Abusive elephant owner tries to get Raju back
Pachyderm that cried when rescued in July after 50 years of abuse is reportedly subject of legal action by former owner attempting to regain custody
Raju, the elephant that gained worldwide fame after crying when it was rescued in July after enduring 50 years of abuse, is now facing the unthinkable—a return to its previous owner.
The abusive elephant owner, identified as Mr. Shahid, has taken legal action in an attempt to regain custody of Raju, according to the group that organized the nighttime rescue of the animal in the Uttar Pradesh area of India.
Wildlife SOS of New Delhi, India, announced on Facebook that “the same cruel person who abused Raju and held him in illegal custody has approached the Allahabad court seeking custody of him. Basically, he wants to put Raju back in chains.”
Raju, believed to have been poached from his mother as a baby, was beaten and left bleeding from painful spiked leg shackles by the abusive owner who had the elephant beg for handouts and survive by eating plastic and paper for food.
The owner also tore out hair from Raju’s tail to sell as good luck charms, Wildlife S.O.S. founder Kartick Satyanarayan told the U.K. MailOnline.
Wildlife SOS posted a petition to the government of Uttar Pradesh to ensure Raju is not taken away from the Elephant Conservation and Care Center at Mathura where he was able to walk free from cruelty for the first time in 50 years. The petition also asks that Mr. Shahid be punished.
“We are disheartened to learn we have to fight once again for Rahu’s freedom,” Satyanarayan told the New York Daily News. “We sincerely hope the Uttar Pradesh Forest Department and the courts prosecute Mr. Shahid for his illegal act and find him guilty.”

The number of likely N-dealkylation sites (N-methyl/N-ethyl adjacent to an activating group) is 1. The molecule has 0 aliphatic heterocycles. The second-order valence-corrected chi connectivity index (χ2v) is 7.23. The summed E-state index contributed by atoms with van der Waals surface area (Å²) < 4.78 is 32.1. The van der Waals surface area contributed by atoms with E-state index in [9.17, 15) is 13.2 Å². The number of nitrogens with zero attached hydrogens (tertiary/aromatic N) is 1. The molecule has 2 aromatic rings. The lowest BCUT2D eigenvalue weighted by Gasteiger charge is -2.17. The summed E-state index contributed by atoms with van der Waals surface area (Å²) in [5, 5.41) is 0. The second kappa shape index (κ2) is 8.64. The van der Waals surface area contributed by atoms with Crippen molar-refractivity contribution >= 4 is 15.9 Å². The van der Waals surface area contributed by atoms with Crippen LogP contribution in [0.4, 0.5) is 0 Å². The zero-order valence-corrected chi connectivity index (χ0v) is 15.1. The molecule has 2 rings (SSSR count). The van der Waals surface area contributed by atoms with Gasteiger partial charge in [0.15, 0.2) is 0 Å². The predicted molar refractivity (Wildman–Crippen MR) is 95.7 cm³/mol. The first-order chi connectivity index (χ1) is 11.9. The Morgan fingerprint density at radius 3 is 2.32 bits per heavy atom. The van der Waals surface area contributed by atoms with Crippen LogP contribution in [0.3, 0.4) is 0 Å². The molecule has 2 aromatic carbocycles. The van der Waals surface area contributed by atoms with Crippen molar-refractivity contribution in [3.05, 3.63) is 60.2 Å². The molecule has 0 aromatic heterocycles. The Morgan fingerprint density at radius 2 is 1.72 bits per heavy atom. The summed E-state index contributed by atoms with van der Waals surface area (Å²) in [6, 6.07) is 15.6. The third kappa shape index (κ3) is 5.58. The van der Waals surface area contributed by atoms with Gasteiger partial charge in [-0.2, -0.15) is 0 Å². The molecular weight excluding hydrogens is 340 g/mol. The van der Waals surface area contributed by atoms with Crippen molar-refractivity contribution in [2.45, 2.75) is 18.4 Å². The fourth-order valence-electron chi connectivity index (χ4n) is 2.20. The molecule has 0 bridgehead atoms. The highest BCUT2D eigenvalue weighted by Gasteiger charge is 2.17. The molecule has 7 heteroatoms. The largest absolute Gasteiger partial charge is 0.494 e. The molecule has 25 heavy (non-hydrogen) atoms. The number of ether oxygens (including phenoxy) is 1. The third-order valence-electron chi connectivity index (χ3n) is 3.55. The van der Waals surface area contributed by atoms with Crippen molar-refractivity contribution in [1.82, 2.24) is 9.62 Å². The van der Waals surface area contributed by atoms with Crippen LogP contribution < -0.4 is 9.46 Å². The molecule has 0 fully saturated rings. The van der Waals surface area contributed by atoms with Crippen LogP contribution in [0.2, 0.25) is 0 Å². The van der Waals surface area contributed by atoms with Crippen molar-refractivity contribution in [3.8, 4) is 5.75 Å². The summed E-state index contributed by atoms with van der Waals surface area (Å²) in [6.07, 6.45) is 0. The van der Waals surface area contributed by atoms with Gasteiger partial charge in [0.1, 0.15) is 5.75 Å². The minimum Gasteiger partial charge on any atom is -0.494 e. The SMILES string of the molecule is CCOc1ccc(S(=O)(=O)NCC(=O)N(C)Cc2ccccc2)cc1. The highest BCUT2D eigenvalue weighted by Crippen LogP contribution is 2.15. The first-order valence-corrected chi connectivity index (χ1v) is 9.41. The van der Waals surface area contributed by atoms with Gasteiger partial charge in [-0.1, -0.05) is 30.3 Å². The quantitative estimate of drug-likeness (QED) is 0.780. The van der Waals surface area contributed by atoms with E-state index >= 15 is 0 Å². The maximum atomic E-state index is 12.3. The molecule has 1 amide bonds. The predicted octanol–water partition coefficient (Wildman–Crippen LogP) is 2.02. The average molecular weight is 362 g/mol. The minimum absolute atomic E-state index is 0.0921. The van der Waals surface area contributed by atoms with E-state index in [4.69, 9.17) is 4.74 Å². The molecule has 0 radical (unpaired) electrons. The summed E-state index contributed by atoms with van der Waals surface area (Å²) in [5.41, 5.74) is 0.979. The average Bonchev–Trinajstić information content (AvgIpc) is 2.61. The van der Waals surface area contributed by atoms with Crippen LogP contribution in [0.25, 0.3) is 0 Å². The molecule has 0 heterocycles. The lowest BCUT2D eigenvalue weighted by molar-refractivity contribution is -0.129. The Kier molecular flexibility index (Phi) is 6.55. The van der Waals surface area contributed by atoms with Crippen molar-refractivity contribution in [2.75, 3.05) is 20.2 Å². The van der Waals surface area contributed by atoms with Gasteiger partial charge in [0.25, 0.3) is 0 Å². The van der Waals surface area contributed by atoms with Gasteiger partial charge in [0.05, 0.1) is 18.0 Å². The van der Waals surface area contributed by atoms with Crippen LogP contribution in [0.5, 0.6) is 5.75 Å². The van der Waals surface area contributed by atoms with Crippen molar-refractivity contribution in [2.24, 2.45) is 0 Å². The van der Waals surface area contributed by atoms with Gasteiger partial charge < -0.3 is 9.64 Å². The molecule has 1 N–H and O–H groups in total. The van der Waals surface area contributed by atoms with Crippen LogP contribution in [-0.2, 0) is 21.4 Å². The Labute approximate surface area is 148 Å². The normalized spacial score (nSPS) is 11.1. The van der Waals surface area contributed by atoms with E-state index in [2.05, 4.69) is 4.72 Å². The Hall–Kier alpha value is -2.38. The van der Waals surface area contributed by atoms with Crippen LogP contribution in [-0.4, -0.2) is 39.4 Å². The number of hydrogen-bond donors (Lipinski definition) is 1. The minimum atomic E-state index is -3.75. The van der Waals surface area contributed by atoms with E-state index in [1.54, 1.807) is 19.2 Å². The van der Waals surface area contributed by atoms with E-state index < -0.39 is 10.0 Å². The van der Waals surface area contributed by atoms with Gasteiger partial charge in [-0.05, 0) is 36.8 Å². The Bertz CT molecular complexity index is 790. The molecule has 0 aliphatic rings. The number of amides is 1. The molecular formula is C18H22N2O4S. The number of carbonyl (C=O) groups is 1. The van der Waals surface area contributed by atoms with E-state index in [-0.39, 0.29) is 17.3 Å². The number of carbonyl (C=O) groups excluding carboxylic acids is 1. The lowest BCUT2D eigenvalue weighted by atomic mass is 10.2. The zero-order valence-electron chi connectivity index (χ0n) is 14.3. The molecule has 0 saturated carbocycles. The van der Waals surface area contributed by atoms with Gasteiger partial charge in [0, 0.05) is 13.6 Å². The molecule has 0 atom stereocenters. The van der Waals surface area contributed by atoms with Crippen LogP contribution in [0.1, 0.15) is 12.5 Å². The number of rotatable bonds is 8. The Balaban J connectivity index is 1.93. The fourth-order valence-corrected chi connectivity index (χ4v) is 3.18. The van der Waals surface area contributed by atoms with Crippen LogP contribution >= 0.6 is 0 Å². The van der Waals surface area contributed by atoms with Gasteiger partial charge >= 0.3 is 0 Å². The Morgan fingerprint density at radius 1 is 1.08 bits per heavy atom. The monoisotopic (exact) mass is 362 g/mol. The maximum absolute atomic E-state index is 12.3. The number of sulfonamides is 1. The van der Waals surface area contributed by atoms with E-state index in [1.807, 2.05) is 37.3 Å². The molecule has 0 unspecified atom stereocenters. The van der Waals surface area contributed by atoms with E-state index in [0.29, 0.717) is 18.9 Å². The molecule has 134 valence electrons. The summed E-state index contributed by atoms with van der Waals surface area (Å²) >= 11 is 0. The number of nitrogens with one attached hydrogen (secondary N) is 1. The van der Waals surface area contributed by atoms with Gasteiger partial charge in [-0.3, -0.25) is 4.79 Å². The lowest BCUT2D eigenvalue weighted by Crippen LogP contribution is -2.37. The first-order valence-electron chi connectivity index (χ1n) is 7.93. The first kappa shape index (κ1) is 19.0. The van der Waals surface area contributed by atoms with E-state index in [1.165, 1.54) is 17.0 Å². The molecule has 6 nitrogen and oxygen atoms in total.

Chief wildlife warden of the state Rupak De told The Times of India on Saturday, “Necessary action has been initiated and the law will take its course. Raju is in safe hands with Wildlife SOS. The forest department will make sure justice prevails.”
It would seem unlikely that Mr. Shahid would prevail in regaining custody of Raju since Wildlife SOS led a team of 10 veterinarians and wildlife officials, 20 forestry department officers, and six policemen in rescuing the elephant after receiving a court order.
But Wildlife SOS is not taking any chances.
“There is no explanation we can give you that makes any sense,” Wildlife SOS said on Facebook. “Unfortunately, although the situation is idiotic and this man is a criminal, we are having to take action. We cannot ignore this threat. If we do, we are risking Raju’s freedom. We can’t imagine this man winning… but then again, we couldn’t imagine that he would take the outrageous action to try and legally get Raju [back].”
Yaduraj Khadpekar, the veterinarian treating Raju, told The Times of India that Raju still needs years of treatment for physical and psychological wounds.
“The thought that he may have to leave all this behind if his owner gets his way is heart-breaking,” Khadpekar told The Times. “We want him to spend the rest of his life with some dignity, free from suffering and pain.”
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